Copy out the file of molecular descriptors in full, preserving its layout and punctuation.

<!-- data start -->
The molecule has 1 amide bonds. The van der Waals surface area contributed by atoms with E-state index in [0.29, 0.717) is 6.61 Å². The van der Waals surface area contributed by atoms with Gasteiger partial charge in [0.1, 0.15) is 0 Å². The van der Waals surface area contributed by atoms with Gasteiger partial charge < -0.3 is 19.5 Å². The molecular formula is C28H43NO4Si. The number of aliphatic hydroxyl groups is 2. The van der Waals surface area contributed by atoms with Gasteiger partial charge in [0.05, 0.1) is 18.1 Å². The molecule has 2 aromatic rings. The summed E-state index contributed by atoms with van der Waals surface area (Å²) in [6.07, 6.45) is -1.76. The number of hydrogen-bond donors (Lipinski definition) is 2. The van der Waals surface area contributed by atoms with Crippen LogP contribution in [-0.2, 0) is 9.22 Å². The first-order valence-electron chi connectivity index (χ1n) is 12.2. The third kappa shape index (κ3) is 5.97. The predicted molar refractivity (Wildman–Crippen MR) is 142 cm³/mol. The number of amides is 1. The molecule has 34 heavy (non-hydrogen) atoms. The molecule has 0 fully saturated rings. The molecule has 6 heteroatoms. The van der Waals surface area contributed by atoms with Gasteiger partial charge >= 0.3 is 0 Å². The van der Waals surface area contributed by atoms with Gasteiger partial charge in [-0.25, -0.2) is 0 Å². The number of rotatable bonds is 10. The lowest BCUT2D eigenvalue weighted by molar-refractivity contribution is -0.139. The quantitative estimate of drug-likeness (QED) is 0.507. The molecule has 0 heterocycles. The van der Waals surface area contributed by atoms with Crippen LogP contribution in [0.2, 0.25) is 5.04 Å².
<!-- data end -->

The molecule has 1 amide bonds. The van der Waals surface area contributed by atoms with E-state index in [0.29, 0.717) is 6.61 Å². The van der Waals surface area contributed by atoms with Gasteiger partial charge in [0.1, 0.15) is 0 Å². The van der Waals surface area contributed by atoms with Gasteiger partial charge < -0.3 is 19.5 Å². The molecular formula is C28H43NO4Si. The number of aliphatic hydroxyl groups is 2. The van der Waals surface area contributed by atoms with Gasteiger partial charge in [0.05, 0.1) is 18.1 Å². The molecule has 2 aromatic rings. The summed E-state index contributed by atoms with van der Waals surface area (Å²) in [6.07, 6.45) is -1.76. The number of hydrogen-bond donors (Lipinski definition) is 2. The van der Waals surface area contributed by atoms with Crippen LogP contribution in [-0.2, 0) is 9.22 Å². The first-order valence-electron chi connectivity index (χ1n) is 12.2. The third kappa shape index (κ3) is 5.97. The predicted molar refractivity (Wildman–Crippen MR) is 142 cm³/mol. The number of amides is 1. The molecule has 34 heavy (non-hydrogen) atoms. The molecule has 0 fully saturated rings. The molecule has 6 heteroatoms. The van der Waals surface area contributed by atoms with Gasteiger partial charge >= 0.3 is 0 Å². The van der Waals surface area contributed by atoms with Gasteiger partial charge in [-0.25, -0.2) is 0 Å². The number of rotatable bonds is 10. The lowest BCUT2D eigenvalue weighted by molar-refractivity contribution is -0.139. The quantitative estimate of drug-likeness (QED) is 0.507. The molecule has 0 heterocycles. The van der Waals surface area contributed by atoms with Crippen LogP contribution in [0.2, 0.25) is 5.04 Å².